Home of the free and the brave

When I was transporting my teenager to the beach on July 4 to drop her off at a party, I heard the DJ on the radio say “Independence Day” and it struck a chord. I thought about how important it is to celebrate our independence, especially for a teenager who is in the process of developing hers.

Of course her budding independence is kind of an oxymoron at this point as it is often dependent on  to my willingness to drive her to all of the places where she has arranged to experience it, thus making me somewhat of a slave to this process! Oh the irony.

I am not complaining. Mostly I am happy to facilitate and enjoy every opportunity to bond in the car that I can get–when she isn’t taking a quick nap or sending a text message to a friend that we are on our way. We definitely do good car. And I am thrilled at her independence. She wears it well and with honor.

The 4th of July turned out to be one of those days where her transportation sort of dictated our schedule. But my husband and I managed to enjoy the day anyway.

It’s hard to think of celebrating this important American holiday without being outside: at the beach, at a park or in somebody’s backyard. The 4th of July commands an outdoor celebration.

We left her at the beach with her friends and decided to go out to lunch. Our criteria were that it needed to be somewhere that had outdoor seating, a good view and did not require driving too far from our home in Kapolei.

There’s always Ko Olina–but we thought it would be pretty crowded there on a holiday. After much thought and deliberation we remembered that there are four golf courses right in the vicinity that all have club houses that serve lunch. A veritable buffet of choices. (I have to mention that since the 4th I have looked on the internet and it turns out that there are eight!)

I remembered that my friend Catherine said that she likes to go to the Barbers Point Golf Course to eat, so we decided to go there. I happen to know that Catherine has a knack for finding good food and hidden gems.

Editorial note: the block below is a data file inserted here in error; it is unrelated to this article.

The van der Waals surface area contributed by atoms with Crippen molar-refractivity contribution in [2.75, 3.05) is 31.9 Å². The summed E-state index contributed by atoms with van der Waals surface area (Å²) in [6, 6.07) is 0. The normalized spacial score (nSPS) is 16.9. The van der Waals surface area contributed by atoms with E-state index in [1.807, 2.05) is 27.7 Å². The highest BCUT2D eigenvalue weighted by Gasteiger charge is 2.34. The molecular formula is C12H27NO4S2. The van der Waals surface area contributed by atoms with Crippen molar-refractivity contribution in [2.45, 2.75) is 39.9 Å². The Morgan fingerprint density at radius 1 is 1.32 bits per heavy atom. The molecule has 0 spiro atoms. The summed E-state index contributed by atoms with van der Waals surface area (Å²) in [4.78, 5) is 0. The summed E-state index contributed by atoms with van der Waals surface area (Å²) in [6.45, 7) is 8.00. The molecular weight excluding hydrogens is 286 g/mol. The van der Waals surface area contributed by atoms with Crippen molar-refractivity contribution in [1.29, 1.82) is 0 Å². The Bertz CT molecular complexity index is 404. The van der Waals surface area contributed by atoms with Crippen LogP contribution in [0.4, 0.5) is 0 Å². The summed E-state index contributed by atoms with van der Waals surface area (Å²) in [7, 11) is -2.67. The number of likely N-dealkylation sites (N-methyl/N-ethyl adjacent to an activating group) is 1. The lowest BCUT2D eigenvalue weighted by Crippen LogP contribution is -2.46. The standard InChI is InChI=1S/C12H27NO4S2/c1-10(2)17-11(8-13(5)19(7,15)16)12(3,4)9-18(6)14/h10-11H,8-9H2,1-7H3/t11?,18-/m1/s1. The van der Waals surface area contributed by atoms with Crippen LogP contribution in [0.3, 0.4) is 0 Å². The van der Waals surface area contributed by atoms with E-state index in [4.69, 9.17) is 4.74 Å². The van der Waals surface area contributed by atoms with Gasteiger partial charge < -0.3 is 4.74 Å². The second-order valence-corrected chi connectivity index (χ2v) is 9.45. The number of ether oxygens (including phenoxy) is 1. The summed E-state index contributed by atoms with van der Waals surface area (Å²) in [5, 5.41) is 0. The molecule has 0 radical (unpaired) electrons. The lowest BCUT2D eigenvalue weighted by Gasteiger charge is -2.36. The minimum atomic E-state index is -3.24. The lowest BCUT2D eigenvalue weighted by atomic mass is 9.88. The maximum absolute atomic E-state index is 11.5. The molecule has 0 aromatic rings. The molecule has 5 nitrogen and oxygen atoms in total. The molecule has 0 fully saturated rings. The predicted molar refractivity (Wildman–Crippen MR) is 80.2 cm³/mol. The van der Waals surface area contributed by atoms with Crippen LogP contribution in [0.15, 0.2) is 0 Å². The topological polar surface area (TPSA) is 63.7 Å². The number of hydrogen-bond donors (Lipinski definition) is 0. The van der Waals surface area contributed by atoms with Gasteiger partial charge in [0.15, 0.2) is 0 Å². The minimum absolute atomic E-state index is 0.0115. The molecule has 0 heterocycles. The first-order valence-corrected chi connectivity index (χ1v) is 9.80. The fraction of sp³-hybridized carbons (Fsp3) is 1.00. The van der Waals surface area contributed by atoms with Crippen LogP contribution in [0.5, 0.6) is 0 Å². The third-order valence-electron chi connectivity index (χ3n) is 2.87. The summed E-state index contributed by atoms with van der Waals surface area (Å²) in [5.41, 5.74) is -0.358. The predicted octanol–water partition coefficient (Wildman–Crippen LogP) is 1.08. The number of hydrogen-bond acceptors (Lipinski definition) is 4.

She was not wrong. We had a wonderful lunch. Located in Kalaeloa, right near the former gate of Barbers Point Naval Air Station that closed in 1999, this golf course feels like a getaway to the past. It is quaint and cozy and quiet and beautiful. We are not golfers, so I can’t tell you anything about the course. I can only tell you that it was busy, is easy to access and Nana’s Cafe serves some delicious club sandwiches and awesome beer battered onion rings.

We even ordered a few beers and sat out on the lanai to enjoy our serendipitous celebration.

And now we have a plethora of choices when we want to go out for a bite. There are seven more golf courses in the Kapolei/Ewa area to explore, leaving lots of time for driving teenagers and celebrating all of our independence together!

My husband’s childhood comes to life at Ko Olina Resort and Marina

Last night we met Ruth and Steve Levine at Longboard’s in the Ko Olina Resort and Marina. “So what,” you say, thinking that every detail of our social life is not really interesting enough to share on Facebook, let alone in a blog post. And I would usually agree with you. But not this time. This time I will share.

Ruth and Steve Levine lived next door to my husband in Monsey, New York where he grew up in the 1970’s. He ate at their dinner table, played ball in their backyard and road in the back seat of Ruth’s big black Cadillac to Hebrew School when she drove the carpool.

And that’s where this story gets interesting.

I often write about our Kapolei Hebrew School Carpool. It has been the saving grace to transporting our children several times a week to and from Temple Emanu-El’s School of Jewish Studies. This is especially true on weekdays when Honolulu’s dense traffic can trap us on H1 for almost an hour in each direction, turning what should be a simple 20 mile commute into a demanding and grueling journey for both driver and passengers alike.

My friend, Laurie Hanan, and I started carpooling over 5 years ago when our older daughters were in grade school. We have continued with our younger kids, adding in other West Side Jewish families including the Gottlieb’s and the Stiglitz’s, as schedule and convenience have allowed.

For me, driving the Hebrew School Carpool has turned out to be more than just convenience. It has become a rite of passage as I have embraced the tradition of Jewish Mothers before me, my mother and mother-in-law included.

Thus, meeting Ruth Levine and her husband last night was more than just being nice to dear old friends of my husband’s mom. It was like meeting an icon. I was in the presence of a super star, the Real Deal:  The Carpool Driving, Jewish Mother from New York who had survived driving my husband in their Hebrew School Carpool of the 1970’s. I was not going to let this moment pass.

We have heard the stories from my mother-in-law of how he used to hide in the back seat when other mothers dropped off the kids at the shul in the afternoon to try to get out of attending classes. We have laughed together at anecdotes filled with his antics that caused so much tsorres for these moms, knowing that the stories have happy outcomes. He became a Bar Mitzvah, he went to college. He grew up, married a nice Jewish woman (eventually) and is an officer in the army and doing quite well, thank you very much.

Meeting Ruth was the opportunity to hear these stories again–her voice adding color and depth to bring alive these beloved tales of my husband’s childhood.